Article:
Many other young flowers of hope and all faithfulness were dead. What could these venerable scholar-saints do but enter into a chamber and plead that the time be shortened.
There was always a great crowd at the depot when the afternoon train came with the Cincinnati Gazette. Oscar McCullough had a news stand opposite the courthouse. Usually someone read the news aloud. The others—Wylie, Ballantine, Kirkwood—gathered close to listen, their faces grave as if they heard a voice from land and sea that time was to be no more. I heard little or no conversation among them. Kirkwood was slightly deaf. He had a cane, a worn silk hat and long, black cloak. After listening to the news they filed away. They were not good mixers or conversationalists but always polite and kindly mannered and pleased with friendly greeting. Neither of these three, very great and truly good men, seemed able to contribute to ordinary conversation.
I do not remember Professor Woodburn at the news stand loafing place. I think he was always busy in the afternoon hammering away with the sometimes large Prep classes. Truly, the old faculty of the university were a fine, old set of mahogany…
A few months ago I wrote a sketch of Company A, 54th Regiment of Indiana, three month’s men—Captain Daniel Shader [sic] and Lt. William J. Allen. The company was a fine, made-up group of Bloomington and Monroe County men—some from college. The names of all are in the reports of [the] Adj. Gen’s office at Indianapolis. My name appears there as John H. Seamon instead of John H. Lemon.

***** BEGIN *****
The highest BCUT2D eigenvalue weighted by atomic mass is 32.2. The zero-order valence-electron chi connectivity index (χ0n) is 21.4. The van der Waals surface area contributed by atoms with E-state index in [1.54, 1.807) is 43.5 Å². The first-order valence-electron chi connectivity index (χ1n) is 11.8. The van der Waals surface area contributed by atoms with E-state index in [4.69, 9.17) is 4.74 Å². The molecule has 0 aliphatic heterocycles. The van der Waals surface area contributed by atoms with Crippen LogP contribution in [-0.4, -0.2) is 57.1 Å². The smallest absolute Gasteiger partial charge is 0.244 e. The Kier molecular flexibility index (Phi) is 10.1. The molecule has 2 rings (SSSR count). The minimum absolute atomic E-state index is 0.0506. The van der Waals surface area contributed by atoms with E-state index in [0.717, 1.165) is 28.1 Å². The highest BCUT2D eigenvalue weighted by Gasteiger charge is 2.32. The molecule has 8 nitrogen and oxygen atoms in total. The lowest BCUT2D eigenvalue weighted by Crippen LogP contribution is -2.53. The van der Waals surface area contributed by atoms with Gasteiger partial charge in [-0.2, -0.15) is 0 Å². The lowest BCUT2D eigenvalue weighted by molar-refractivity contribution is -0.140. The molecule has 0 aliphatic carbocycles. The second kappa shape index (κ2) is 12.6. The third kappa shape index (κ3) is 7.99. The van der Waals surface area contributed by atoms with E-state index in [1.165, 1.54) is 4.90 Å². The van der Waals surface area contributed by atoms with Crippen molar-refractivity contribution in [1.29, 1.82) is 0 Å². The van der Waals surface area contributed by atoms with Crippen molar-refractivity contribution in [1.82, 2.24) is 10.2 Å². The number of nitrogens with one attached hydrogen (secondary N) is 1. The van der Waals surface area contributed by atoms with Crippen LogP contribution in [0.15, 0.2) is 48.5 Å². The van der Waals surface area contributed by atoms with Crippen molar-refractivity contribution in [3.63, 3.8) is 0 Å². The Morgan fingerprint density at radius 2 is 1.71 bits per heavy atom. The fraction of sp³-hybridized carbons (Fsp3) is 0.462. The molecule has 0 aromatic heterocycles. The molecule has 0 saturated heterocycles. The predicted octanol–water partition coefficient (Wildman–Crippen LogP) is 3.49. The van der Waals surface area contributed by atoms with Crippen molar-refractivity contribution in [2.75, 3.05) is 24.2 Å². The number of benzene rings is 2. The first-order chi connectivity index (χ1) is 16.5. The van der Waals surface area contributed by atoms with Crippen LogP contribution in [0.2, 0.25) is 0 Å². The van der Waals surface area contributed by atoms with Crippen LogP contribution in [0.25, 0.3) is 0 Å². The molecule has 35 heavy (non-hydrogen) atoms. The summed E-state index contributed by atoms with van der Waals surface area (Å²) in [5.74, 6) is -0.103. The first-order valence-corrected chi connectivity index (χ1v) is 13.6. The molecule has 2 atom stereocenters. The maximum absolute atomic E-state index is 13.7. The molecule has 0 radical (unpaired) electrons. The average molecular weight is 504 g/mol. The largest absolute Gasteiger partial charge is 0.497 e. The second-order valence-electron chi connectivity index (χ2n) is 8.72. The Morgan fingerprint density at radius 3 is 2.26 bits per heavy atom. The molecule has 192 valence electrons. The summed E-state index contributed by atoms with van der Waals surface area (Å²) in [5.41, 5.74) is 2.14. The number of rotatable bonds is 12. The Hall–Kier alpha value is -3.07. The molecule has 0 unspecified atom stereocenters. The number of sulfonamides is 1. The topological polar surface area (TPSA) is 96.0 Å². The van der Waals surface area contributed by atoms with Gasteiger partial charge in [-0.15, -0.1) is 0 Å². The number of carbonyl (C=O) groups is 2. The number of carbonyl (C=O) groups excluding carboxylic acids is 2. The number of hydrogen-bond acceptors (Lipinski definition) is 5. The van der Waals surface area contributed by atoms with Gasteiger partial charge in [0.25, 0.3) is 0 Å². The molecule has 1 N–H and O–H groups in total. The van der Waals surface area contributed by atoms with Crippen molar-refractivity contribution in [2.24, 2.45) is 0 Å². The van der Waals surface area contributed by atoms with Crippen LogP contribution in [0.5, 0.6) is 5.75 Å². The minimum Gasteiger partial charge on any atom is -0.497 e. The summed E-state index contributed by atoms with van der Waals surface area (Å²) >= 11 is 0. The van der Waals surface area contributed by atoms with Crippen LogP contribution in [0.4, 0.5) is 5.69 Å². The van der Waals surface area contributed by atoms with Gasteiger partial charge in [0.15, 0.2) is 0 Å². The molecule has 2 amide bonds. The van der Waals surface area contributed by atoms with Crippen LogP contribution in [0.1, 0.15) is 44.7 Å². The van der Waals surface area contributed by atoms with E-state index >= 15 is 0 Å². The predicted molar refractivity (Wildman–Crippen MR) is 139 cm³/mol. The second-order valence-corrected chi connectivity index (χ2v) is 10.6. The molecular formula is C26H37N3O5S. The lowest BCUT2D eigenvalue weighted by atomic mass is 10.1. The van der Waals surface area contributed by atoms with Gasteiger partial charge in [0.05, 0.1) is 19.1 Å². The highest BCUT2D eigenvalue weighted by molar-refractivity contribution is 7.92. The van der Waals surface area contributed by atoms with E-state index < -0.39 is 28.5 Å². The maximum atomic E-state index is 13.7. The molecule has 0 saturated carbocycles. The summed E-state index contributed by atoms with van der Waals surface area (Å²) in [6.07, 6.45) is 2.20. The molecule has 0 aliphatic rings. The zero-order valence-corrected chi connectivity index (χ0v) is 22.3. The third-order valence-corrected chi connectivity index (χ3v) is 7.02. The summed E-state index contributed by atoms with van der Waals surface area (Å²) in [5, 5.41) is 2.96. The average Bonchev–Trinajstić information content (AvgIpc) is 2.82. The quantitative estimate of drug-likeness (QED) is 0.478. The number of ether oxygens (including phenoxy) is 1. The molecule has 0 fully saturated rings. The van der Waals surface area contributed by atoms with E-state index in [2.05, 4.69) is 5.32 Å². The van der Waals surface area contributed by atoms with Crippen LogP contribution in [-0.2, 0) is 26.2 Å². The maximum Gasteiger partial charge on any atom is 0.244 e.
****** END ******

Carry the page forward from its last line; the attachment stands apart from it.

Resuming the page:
I have never seen any reference to the service of Co. A, 54th Indiana. We must nearly all be dead by now. I was seventeen and one-half years of age in the summer of May 1862…The operations of Co. A, 54th Indiana were for a while as guards over five or six thousand rebel prisoners at Camp Morton and afterwards served in west Kentucky before the slaves were emancipated and shows the attitude of Kentuckians on state rights and against invasion.
Asbury Cravens and his brother were good friends, and their father, General Cravens, and wife, came to see us in Bloomington and to see Richard D. Owen who had a room and board[ed] at my mother’s house when, after my father’s death in 1863, she moved and built a house next to Dr. James F. Dodds, north of his large brick…
John Herschel Lemon, President
Floyd County, Indiana Historical Society
I will mention that in class of 1854, my brother’s name is William Harrison Lemon. The “Herschel” is in my name. Also Alexander Dowling should be “Downey” after my mother’s brother-in-law, a preacher about 1824. South a few miles of Bloomington is [the] Ezra Pering or old Tom Carter neighborhood.
Six years after Dr. Lemon’s letter to John Cravens was published in a Bloomington newspaper, he died in New Albany on July 11, 1935. His obit was published the same day in the Indianapolis Star (see p. 5). At the time of his death he was 90 years of age and was believed to hold the record for the longest continued practice of medicine in Indiana. He also was the father of the Floyd County Medical Society.
*Joseph Albert Wright (1810–1867) was Indiana’s tenth governor. He served in that capacity from 1849 to 1857 and later became a U. S. Senator. His father was a brick manufacturer in Pennsylvania who settled with his family in Bloomington about 1819 or 1820. After the death of his father, 14-year-old Joseph worked his way through Indiana Seminary, later Indiana University, as a janitor, bellringer and occasional bricklayer.